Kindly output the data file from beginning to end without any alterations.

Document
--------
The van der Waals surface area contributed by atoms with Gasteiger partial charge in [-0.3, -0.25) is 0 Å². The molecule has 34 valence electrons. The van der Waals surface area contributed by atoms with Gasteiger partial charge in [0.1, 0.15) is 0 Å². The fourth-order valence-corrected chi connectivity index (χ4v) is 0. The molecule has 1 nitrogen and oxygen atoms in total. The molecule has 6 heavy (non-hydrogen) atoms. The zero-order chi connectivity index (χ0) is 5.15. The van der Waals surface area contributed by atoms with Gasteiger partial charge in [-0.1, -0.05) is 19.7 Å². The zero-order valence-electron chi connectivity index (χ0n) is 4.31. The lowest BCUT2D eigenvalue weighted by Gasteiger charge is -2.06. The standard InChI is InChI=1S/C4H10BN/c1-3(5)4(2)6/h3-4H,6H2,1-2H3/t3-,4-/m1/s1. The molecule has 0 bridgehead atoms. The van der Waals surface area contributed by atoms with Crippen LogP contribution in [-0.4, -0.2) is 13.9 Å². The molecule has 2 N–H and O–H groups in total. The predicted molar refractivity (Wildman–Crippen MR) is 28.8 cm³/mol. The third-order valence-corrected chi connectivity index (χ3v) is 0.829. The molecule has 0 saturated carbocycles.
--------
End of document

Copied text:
The van der Waals surface area contributed by atoms with Gasteiger partial charge in [-0.3, -0.25) is 0 Å². The molecule has 34 valence electrons. The van der Waals surface area contributed by atoms with Gasteiger partial charge in [0.1, 0.15) is 0 Å². The fourth-order valence-corrected chi connectivity index (χ4v) is 0. The molecule has 1 nitrogen and oxygen atoms in total. The molecule has 6 heavy (non-hydrogen) atoms. The zero-order chi connectivity index (χ0) is 5.15. The van der Waals surface area contributed by atoms with Gasteiger partial charge in [-0.1, -0.05) is 19.7 Å². The zero-order valence-electron chi connectivity index (χ0n) is 4.31. The lowest BCUT2D eigenvalue weighted by Gasteiger charge is -2.06. The standard InChI is InChI=1S/C4H10BN/c1-3(5)4(2)6/h3-4H,6H2,1-2H3/t3-,4-/m1/s1. The molecule has 0 bridgehead atoms. The van der Waals surface area contributed by atoms with Crippen LogP contribution in [-0.4, -0.2) is 13.9 Å². The molecule has 2 N–H and O–H groups in total. The predicted molar refractivity (Wildman–Crippen MR) is 28.8 cm³/mol. The third-order valence-corrected chi connectivity index (χ3v) is 0.829. The molecule has 0 saturated carbocycles.